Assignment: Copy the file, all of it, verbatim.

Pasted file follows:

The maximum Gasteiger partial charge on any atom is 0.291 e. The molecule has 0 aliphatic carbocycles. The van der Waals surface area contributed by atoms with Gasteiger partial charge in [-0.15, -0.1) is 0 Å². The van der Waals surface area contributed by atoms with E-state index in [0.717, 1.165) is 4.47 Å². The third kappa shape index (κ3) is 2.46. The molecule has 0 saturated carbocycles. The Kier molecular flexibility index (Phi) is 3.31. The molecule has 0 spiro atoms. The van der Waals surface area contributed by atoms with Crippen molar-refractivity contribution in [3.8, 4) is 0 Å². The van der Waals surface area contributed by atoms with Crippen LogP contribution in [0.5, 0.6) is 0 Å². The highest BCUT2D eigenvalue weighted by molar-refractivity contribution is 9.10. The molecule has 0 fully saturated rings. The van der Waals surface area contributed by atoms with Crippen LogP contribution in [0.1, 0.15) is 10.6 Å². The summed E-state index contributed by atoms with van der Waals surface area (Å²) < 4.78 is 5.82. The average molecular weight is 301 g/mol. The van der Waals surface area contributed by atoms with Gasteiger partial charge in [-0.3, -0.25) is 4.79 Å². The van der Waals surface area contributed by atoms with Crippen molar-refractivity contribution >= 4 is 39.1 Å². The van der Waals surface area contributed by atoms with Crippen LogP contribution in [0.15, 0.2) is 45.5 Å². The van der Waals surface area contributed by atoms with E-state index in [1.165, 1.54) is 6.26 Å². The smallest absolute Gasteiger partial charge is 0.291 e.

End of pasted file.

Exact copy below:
The maximum Gasteiger partial charge on any atom is 0.291 e. The molecule has 0 aliphatic carbocycles. The van der Waals surface area contributed by atoms with Gasteiger partial charge in [-0.15, -0.1) is 0 Å². The van der Waals surface area contributed by atoms with E-state index in [0.717, 1.165) is 4.47 Å². The third kappa shape index (κ3) is 2.46. The molecule has 0 saturated carbocycles. The Kier molecular flexibility index (Phi) is 3.31. The molecule has 0 spiro atoms. The van der Waals surface area contributed by atoms with Crippen molar-refractivity contribution in [3.8, 4) is 0 Å². The van der Waals surface area contributed by atoms with Crippen LogP contribution in [0.5, 0.6) is 0 Å². The highest BCUT2D eigenvalue weighted by molar-refractivity contribution is 9.10. The molecule has 0 fully saturated rings. The van der Waals surface area contributed by atoms with Crippen LogP contribution in [0.1, 0.15) is 10.6 Å². The summed E-state index contributed by atoms with van der Waals surface area (Å²) < 4.78 is 5.82. The average molecular weight is 301 g/mol. The van der Waals surface area contributed by atoms with Gasteiger partial charge in [-0.3, -0.25) is 4.79 Å². The van der Waals surface area contributed by atoms with Crippen molar-refractivity contribution >= 4 is 39.1 Å². The van der Waals surface area contributed by atoms with Crippen LogP contribution in [0.15, 0.2) is 45.5 Å². The van der Waals surface area contributed by atoms with E-state index in [1.165, 1.54) is 6.26 Å². The smallest absolute Gasteiger partial charge is 0.291 e.